Charles Burchfield is one of the most celebrated American watercolorists of the twentieth century, and a true naturalist who painted with a deep understanding and true love of the landscapes of rural Ohio which surrounded him for much of his life. In his works, one can feel that "Burchfield's voyage was not based nearly as much on his mind interacting with itself as on a transcendental faith in the operations of nature. To become one with himself, he did not provoke dialog with his unconscious as much as try to let the spirit and moods of nature pass through him. Instead of existential anguish, which takes place in one's mind, Burchfield flung his body on the ground, literally, the better to feel nature's pulse. It was not set-understanding Burchfield was after, but a sense of participation in and reception to the forces that generate from the earth and heavens." (M. Baigell, Charles Burchfield, New York, 1976, p. 179)
The Pine Tree certainly demonstrates this complete immersion in nature, in fact nature seems to have taken over the picture - flowers, shrubs, and grasses growing recklessly around the bottom of a large pine tree. Flanking the lone tree are two decaying and tired looking houses, equally overrun by the advance of the physical environment. Much of Burchfield's work is dominated by his use of symbols to represent his ideas and reactions to his personal life.
As K. Ames tells us, Burchfield meditated at length about the place of the house in American life, and therefore in his paintings. "It should not be surprising that a painter weaned on picturesque sentimentalism would make houses prominent elements in his work. Growing up in the 1890s and early years of this century, Burchfield could hardly have escaped an awareness of Victorian America's obsession with houses and domestic life. In the Victorian ideology of domesticity, homes, as they were called, were aggressively promoted as the most important institutions within society. Literature on the architecture and furnishing of homes and on the proper conduct of domestic life was ubiquitous and inescapable...In Burchfield's work the Victorian obsession with houses take three distinct but interrelated forms. First, Burchfield sees houses as the locus of spirits or as anthropomorphic structures. Second, he is fascinated by the affective powers of old houses and houses that look old. Third, and perhaps most intriguing, he is drawn less to the facades of houses than to their backs, which he records in numerous images." ("Of Times, Places, and Old Houses," in N. Maciejunes and M. Hall, The Paintings of Charles Burchfield: North by Midwest, New York, 1997, p. 57)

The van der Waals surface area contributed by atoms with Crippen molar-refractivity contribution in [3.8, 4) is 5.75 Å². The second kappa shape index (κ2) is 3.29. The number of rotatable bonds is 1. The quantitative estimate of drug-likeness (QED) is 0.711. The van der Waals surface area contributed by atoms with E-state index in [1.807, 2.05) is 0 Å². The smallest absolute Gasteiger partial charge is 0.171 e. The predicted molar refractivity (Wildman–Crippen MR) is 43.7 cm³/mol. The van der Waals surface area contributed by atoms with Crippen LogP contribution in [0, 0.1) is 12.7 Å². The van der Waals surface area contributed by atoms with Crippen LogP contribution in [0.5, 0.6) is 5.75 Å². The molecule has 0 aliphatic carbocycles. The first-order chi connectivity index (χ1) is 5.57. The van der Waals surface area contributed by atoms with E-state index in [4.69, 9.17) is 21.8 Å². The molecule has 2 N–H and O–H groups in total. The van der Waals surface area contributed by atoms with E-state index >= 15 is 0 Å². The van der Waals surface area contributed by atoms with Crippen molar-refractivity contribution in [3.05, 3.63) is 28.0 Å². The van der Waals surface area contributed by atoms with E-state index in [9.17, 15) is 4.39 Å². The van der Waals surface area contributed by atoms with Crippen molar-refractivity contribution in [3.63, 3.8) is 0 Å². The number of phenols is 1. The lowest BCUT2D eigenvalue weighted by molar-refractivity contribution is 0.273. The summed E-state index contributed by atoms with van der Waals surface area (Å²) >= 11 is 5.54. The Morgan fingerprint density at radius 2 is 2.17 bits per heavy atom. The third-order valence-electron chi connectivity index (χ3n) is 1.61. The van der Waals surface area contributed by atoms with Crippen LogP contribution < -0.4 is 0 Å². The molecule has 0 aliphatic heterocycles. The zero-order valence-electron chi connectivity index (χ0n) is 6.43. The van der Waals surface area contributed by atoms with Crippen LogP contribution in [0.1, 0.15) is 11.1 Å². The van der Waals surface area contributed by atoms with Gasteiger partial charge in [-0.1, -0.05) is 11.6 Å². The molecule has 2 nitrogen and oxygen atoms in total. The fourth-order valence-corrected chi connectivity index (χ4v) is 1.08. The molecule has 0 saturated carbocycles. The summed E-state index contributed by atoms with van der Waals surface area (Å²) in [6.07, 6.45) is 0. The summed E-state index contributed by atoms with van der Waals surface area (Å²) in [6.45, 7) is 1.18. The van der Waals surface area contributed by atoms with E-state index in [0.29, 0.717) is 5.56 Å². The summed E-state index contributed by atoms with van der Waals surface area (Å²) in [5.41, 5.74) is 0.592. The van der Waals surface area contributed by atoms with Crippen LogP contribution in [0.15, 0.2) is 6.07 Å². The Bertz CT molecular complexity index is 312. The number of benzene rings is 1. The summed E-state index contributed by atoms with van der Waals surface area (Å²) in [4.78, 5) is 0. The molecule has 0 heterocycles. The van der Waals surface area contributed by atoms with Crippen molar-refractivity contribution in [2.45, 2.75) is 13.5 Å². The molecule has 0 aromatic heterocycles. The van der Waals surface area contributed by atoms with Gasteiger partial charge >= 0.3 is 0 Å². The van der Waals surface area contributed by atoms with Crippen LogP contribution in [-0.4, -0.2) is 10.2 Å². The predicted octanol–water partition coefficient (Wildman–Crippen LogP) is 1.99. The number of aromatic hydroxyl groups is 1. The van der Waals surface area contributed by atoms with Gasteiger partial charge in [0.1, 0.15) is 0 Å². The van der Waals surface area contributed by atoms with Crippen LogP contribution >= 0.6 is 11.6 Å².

Perhaps more important symbolically for Burchfield is the tree, whether meant to suggest life and regeneration, death and decay, or meant to take on religious significance. "Burchfield seems to have identified particularly closely with trees, and play the role for him that figures do in the work of most other artists. As one looks through Burchfield's work, it becomes apparent that he divided trees into fairly distinct types, each of which seems to have a specific "personality" and emotional significance...there is the tree, often a pine tree, that stands stiff and straight, often off by itself. It seems likely that such trees are a surrogate for Burchfield himself, a physically inhibited man, who stood stiffly erect and felt awkward in social settings." (H. Adams, "The Context of Meaning" in The Paintings of Charles Burchfield: North by Midwest, p.114)
Despite Burchfield's emotional and geographic remove from the avant-garde artists in New York, he "was more successful in remaining in tune with the changing trends of his time than any other American artist of the period. With mysterious, almost inexplicable clairvoyance, Burchfield repeatedly changed his style in a fashion that was in accord with the shifting artistic tendencies of his time." (in "The Context of Meaning" in The Paintings of Charles Burchfield: North by Midwest, p. 123) This ability to stay current and relevant is a testament to Burchfield's emotionally profound yet accessible art.